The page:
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Soil Science Society of America Journal Abstract - Nutrient Management & Soil & Plant Analysis

Spatially Variable Corn Yield is a Weak Predictor of Optimal Nitrogen Rate


This article in SSSAJ

  1. Vol. 70 No. 6, p. 2154-2160
    Received: July 25, 2005

    * Corresponding author(s): scharfp@missouri.edu
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  1. Peter C. Scharf *a,
  2. Newell R. Kitchenb,
  3. Kenneth A. Sudduthb and
  4. J. Glenn Davisc
  1. a Plant Sciences Division, Univ. of Missouri, Columbia, MO 65211
    b USDA-ARS, Cropping Systems and Water Quality Research Unit, Columbia, MO 65211
    c USDA-NRCS, Columbia, MO 65203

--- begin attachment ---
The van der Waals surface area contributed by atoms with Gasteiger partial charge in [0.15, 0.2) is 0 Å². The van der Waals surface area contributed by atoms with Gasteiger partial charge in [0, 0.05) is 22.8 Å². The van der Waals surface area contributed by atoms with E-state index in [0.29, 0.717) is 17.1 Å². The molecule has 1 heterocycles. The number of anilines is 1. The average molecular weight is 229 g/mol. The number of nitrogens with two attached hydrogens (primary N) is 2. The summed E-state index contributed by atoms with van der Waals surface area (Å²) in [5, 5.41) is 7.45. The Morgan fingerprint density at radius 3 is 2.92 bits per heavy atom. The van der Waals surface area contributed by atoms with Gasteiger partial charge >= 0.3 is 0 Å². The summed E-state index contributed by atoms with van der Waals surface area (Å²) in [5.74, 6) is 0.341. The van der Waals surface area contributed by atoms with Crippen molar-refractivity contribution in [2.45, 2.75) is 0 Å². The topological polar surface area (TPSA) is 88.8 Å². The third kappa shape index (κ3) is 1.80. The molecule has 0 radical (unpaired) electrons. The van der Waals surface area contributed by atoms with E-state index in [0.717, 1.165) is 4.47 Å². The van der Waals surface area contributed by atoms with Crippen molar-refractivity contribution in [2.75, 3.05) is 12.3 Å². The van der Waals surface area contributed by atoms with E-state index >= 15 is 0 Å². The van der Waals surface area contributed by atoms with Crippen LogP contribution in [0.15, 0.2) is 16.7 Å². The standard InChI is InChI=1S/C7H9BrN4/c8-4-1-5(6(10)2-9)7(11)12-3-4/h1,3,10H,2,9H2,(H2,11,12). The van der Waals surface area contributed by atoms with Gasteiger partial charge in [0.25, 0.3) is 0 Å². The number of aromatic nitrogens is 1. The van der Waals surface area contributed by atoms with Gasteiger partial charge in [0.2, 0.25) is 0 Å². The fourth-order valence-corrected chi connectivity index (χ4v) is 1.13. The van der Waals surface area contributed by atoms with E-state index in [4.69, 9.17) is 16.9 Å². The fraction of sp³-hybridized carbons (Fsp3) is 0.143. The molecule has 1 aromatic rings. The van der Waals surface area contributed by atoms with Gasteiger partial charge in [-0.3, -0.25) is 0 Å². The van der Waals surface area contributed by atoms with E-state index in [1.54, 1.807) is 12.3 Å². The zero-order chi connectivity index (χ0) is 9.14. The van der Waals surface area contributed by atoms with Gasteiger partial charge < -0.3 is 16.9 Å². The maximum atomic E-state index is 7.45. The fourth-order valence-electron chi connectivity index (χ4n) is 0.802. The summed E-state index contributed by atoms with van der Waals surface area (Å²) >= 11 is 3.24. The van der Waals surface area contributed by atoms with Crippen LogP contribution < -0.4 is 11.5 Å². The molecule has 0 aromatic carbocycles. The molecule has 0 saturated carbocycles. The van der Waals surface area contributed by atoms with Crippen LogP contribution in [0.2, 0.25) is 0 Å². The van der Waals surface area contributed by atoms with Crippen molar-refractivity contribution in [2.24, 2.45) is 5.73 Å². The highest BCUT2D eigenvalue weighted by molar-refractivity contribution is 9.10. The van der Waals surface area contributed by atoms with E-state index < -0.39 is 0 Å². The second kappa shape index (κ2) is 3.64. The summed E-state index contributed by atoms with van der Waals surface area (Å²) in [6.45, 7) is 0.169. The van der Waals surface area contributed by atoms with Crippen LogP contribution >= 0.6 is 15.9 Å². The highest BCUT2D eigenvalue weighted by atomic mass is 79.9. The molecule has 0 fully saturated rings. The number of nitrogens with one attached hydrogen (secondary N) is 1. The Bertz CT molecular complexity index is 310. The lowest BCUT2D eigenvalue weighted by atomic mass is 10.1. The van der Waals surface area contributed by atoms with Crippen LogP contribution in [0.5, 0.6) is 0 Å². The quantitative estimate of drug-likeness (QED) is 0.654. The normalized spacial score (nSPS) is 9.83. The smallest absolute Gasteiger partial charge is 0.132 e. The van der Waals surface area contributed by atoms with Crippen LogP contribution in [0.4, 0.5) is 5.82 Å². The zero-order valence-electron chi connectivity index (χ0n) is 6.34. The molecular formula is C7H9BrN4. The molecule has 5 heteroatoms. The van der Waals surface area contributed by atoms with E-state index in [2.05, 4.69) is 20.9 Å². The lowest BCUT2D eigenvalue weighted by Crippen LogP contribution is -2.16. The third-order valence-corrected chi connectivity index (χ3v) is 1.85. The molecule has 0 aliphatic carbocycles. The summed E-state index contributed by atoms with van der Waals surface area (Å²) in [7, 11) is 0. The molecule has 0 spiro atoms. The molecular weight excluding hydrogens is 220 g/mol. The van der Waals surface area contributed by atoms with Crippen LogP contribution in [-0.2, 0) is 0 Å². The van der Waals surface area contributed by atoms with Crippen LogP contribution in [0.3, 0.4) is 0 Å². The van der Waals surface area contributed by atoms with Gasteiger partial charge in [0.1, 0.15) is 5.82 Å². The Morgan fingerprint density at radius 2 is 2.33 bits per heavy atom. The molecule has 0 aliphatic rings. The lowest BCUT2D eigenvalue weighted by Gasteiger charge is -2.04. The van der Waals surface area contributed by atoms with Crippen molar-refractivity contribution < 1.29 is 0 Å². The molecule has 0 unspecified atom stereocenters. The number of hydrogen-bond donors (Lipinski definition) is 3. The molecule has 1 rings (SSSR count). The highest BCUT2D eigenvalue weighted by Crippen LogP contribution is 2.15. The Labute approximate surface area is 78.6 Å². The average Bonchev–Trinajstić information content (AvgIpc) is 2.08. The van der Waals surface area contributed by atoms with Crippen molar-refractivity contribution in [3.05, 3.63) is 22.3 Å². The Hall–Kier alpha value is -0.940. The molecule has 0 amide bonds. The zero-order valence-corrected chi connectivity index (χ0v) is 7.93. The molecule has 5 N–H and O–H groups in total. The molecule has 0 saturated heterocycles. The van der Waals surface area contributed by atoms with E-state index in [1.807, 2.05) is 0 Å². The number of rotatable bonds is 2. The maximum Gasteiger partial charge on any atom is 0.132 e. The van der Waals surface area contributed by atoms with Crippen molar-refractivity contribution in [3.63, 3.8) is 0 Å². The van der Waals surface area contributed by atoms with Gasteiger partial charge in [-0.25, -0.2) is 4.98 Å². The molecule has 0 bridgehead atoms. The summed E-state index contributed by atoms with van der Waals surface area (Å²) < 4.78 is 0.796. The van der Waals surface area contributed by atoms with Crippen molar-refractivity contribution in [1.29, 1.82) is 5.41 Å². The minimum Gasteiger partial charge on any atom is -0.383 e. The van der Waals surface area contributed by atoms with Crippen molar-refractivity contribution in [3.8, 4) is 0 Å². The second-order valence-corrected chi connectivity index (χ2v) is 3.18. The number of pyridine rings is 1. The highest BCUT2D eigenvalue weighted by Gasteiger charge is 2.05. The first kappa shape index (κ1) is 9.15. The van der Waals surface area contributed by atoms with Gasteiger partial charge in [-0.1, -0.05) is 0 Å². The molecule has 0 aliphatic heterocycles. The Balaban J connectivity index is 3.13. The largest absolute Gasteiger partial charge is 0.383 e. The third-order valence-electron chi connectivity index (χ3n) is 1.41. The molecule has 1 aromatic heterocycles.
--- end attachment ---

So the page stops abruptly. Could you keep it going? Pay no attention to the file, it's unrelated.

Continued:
Historically, a mass-balance approach (yield goal times a factor) has been the dominant method for making N fertilizer rate recommendations. Although several states have moved away from the mass-balance approach for N rate recommendations for corn (Zea mays L.), much of the effort that has gone into variable-rate N research has focused on combining spatial yield predictions with a mass-balance approach. Our objectives were to evaluate, at field scale, the relationship between spatially variable yield levels and economically optimal N fertilizer rates (EONR) and to evaluate the performance of yield-based N rate recommendations. Eight experiments were conducted in three major soil areas (Mississippi delta alluvial, deep loess, claypan) over 3 yr. Treatments were field-length strips of discrete N rates from 0 to 280 kg N ha−1 Yield data were partitioned into 20-m increments and a quadratic-plateau function was used to describe yield response to N rate for each 20-m yield cell. The EONR varied much more widely than did plateau yield. Yield level explained on average only 15% of the variability in EONR. Averaged over the eight fields, variable application of mass-balance-based N rates based on actual yields would have increased yield by only 31 kg ha−1, and profit by $2 ha−1, relative to uniform mass-balance N rates based on field average yields. In comparison, variable-rate application of EONR would have increased profit by an average of $38 ha−1 Of this, $14 ha−1 could have been obtained by uniform application of the median optimal N rate for each field. We conclude that although we observed considerable spatial variability in optimal N rates, this was due mainly to variations in soil N supply and N uptake efficiency, rather than to variations in crop demand for N. Yield variability appears to be at best a small part of the information that must be used to make successful variable-rate N recommendations for corn.

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